Implementation of modified and optimized practices linked to >60 percent drop in infection
MONDAY, Dec. 3 (HealthDay News) -- Implementation of a collaborative quality improvement program correlates with a more than 60 percent reduction in surgical site infections for patients undergoing colorectal procedures, according to a report published online Nov. 28 by the Cedars-Sinai Medical Center in Los Angeles.
From March 2011 to March 2012, surgeons, nurses, operating room staff, and patients from Cedars-Sinai collaborated in a quality improvement program in an effort to reduce surgical site infections.
According to the report, the new approach included several modified or optimized processes. The evening and the morning before surgery, patients used chlorhexidine antiseptic solution in the shower. Immediately before surgery, operative sites were prepared with sterile chlorhexidine and alcohol antiseptic solution, and chlorhexidine wipes were used daily after surgery. Standardized antibiotics from a short list were used immediately before surgery, and a second dose was administered for long operations. To reduce contamination of the skin when handling intestines, use of wound protectors was encouraged. After completing the contaminated portion of the colorectal procedure, new gowns, gloves, and instruments were used by the surgical team, and operative sites were re-draped with sterile covers. In some cases of wounds considered at high risk of infection, fluids trapped in wounds were released daily. Implementation of these procedures correlated with a more than 60 percent drop in the postoperative surgical site infection rate, from 15 percent at baseline to less than 5 percent within six months, and remained below 5 percent through July 2012.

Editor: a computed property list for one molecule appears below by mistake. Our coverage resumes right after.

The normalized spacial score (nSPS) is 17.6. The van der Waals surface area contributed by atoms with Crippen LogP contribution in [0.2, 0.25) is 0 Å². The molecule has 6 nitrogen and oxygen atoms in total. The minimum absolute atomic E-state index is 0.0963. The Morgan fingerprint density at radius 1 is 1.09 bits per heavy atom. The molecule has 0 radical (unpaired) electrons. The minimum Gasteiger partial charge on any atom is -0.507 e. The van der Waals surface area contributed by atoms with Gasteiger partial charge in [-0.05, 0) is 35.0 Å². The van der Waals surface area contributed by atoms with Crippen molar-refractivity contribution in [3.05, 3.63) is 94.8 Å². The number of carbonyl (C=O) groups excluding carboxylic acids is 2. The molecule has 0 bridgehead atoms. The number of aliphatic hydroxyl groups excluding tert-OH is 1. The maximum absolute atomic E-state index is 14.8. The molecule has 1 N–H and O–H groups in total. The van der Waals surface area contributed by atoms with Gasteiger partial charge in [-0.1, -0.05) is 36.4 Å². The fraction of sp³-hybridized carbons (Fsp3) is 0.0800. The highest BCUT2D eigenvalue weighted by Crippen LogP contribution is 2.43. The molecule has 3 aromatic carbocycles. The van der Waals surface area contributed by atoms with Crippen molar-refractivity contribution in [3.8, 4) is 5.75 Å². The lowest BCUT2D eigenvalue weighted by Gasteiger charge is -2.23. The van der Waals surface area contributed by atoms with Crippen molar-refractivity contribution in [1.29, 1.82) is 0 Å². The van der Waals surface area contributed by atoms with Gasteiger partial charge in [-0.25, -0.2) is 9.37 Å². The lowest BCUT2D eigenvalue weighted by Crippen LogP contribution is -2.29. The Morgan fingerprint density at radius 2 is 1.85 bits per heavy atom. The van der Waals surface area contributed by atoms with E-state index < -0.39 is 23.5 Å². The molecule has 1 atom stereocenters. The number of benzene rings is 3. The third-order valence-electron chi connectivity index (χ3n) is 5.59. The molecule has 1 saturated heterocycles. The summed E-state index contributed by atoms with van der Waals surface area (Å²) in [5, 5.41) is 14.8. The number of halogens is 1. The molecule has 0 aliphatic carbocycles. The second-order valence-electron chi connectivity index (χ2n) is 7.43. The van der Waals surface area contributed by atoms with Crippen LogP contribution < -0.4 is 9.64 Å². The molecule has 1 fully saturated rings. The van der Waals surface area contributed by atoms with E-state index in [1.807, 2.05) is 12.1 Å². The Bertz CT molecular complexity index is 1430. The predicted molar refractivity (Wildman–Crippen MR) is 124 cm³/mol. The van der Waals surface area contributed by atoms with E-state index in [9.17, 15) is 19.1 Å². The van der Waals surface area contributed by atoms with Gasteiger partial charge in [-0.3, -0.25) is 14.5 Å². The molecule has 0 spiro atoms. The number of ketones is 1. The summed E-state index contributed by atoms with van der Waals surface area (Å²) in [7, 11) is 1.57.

"We are very pleased with the results we were able to achieve," Cedars-Sinai's Shirin Towfigh, M.D., said in a statement. "Our work illustrates that, with institutional collaboration and low-cost changes in practice, surgeons can dramatically reduce their patients' surgical site infections."